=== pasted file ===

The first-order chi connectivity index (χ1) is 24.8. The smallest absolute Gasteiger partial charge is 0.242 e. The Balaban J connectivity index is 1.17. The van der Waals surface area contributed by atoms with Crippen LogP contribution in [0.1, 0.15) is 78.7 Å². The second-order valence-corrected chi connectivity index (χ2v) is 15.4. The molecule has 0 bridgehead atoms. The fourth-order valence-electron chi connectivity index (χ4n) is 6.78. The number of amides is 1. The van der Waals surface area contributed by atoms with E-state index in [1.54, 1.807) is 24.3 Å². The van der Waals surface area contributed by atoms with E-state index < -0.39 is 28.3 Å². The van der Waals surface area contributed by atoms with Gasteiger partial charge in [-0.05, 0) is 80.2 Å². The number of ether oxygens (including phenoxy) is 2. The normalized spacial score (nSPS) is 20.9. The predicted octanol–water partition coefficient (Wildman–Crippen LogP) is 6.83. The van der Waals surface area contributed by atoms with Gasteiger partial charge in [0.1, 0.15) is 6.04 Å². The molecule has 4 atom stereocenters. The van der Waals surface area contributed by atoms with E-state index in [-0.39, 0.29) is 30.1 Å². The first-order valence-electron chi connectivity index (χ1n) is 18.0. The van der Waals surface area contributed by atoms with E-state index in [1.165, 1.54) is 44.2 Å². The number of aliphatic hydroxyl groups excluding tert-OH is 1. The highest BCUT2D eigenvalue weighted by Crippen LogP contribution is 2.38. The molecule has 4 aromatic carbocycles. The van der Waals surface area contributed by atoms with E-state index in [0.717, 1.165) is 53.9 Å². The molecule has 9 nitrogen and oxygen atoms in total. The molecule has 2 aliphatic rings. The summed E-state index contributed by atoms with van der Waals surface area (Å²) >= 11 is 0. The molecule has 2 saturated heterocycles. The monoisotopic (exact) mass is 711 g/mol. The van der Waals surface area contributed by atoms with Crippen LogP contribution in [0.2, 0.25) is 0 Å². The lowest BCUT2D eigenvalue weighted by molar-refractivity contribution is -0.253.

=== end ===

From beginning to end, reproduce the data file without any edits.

The first-order chi connectivity index (χ1) is 24.8. The smallest absolute Gasteiger partial charge is 0.242 e. The Balaban J connectivity index is 1.17. The van der Waals surface area contributed by atoms with Crippen LogP contribution in [0.1, 0.15) is 78.7 Å². The second-order valence-corrected chi connectivity index (χ2v) is 15.4. The molecule has 0 bridgehead atoms. The fourth-order valence-electron chi connectivity index (χ4n) is 6.78. The number of amides is 1. The van der Waals surface area contributed by atoms with E-state index in [1.54, 1.807) is 24.3 Å². The van der Waals surface area contributed by atoms with E-state index < -0.39 is 28.3 Å². The van der Waals surface area contributed by atoms with Gasteiger partial charge in [-0.05, 0) is 80.2 Å². The number of ether oxygens (including phenoxy) is 2. The normalized spacial score (nSPS) is 20.9. The predicted octanol–water partition coefficient (Wildman–Crippen LogP) is 6.83. The van der Waals surface area contributed by atoms with Gasteiger partial charge in [0.1, 0.15) is 6.04 Å². The molecule has 4 atom stereocenters. The van der Waals surface area contributed by atoms with E-state index in [-0.39, 0.29) is 30.1 Å². The first-order valence-electron chi connectivity index (χ1n) is 18.0. The van der Waals surface area contributed by atoms with E-state index in [1.165, 1.54) is 44.2 Å². The number of aliphatic hydroxyl groups excluding tert-OH is 1. The highest BCUT2D eigenvalue weighted by Crippen LogP contribution is 2.38. The molecule has 4 aromatic carbocycles. The van der Waals surface area contributed by atoms with E-state index in [0.717, 1.165) is 53.9 Å². The molecule has 9 nitrogen and oxygen atoms in total. The molecule has 2 aliphatic rings. The summed E-state index contributed by atoms with van der Waals surface area (Å²) >= 11 is 0. The molecule has 2 saturated heterocycles. The monoisotopic (exact) mass is 711 g/mol. The van der Waals surface area contributed by atoms with Crippen LogP contribution in [0.2, 0.25) is 0 Å². The lowest BCUT2D eigenvalue weighted by molar-refractivity contribution is -0.253.